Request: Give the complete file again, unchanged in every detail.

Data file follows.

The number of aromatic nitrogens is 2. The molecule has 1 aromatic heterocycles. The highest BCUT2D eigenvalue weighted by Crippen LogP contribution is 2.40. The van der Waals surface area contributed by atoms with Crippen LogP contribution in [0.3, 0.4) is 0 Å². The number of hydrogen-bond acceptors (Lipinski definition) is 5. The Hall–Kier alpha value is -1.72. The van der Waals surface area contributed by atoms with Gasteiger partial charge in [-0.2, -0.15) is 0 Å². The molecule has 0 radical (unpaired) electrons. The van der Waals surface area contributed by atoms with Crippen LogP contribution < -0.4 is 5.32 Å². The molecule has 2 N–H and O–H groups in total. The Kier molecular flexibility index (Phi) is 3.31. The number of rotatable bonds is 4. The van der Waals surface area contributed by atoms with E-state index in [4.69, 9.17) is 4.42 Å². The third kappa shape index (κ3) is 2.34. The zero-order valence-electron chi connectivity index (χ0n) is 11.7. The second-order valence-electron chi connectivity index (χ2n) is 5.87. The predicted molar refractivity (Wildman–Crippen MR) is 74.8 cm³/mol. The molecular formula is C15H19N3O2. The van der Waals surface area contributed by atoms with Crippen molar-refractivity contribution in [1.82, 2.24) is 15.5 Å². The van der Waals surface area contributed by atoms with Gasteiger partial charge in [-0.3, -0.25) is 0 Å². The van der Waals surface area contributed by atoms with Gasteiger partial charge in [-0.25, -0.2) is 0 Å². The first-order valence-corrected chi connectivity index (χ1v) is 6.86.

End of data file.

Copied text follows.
The number of aromatic nitrogens is 2. The molecule has 1 aromatic heterocycles. The highest BCUT2D eigenvalue weighted by Crippen LogP contribution is 2.40. The van der Waals surface area contributed by atoms with Crippen LogP contribution in [0.3, 0.4) is 0 Å². The number of hydrogen-bond acceptors (Lipinski definition) is 5. The Hall–Kier alpha value is -1.72. The van der Waals surface area contributed by atoms with Gasteiger partial charge in [-0.2, -0.15) is 0 Å². The molecule has 0 radical (unpaired) electrons. The van der Waals surface area contributed by atoms with Crippen LogP contribution < -0.4 is 5.32 Å². The molecule has 2 N–H and O–H groups in total. The Kier molecular flexibility index (Phi) is 3.31. The number of rotatable bonds is 4. The van der Waals surface area contributed by atoms with E-state index in [4.69, 9.17) is 4.42 Å². The third kappa shape index (κ3) is 2.34. The zero-order valence-electron chi connectivity index (χ0n) is 11.7. The second-order valence-electron chi connectivity index (χ2n) is 5.87. The predicted molar refractivity (Wildman–Crippen MR) is 74.8 cm³/mol. The molecular formula is C15H19N3O2. The van der Waals surface area contributed by atoms with Crippen molar-refractivity contribution in [1.82, 2.24) is 15.5 Å². The van der Waals surface area contributed by atoms with Gasteiger partial charge in [-0.3, -0.25) is 0 Å². The van der Waals surface area contributed by atoms with Gasteiger partial charge in [-0.25, -0.2) is 0 Å². The first-order valence-corrected chi connectivity index (χ1v) is 6.86.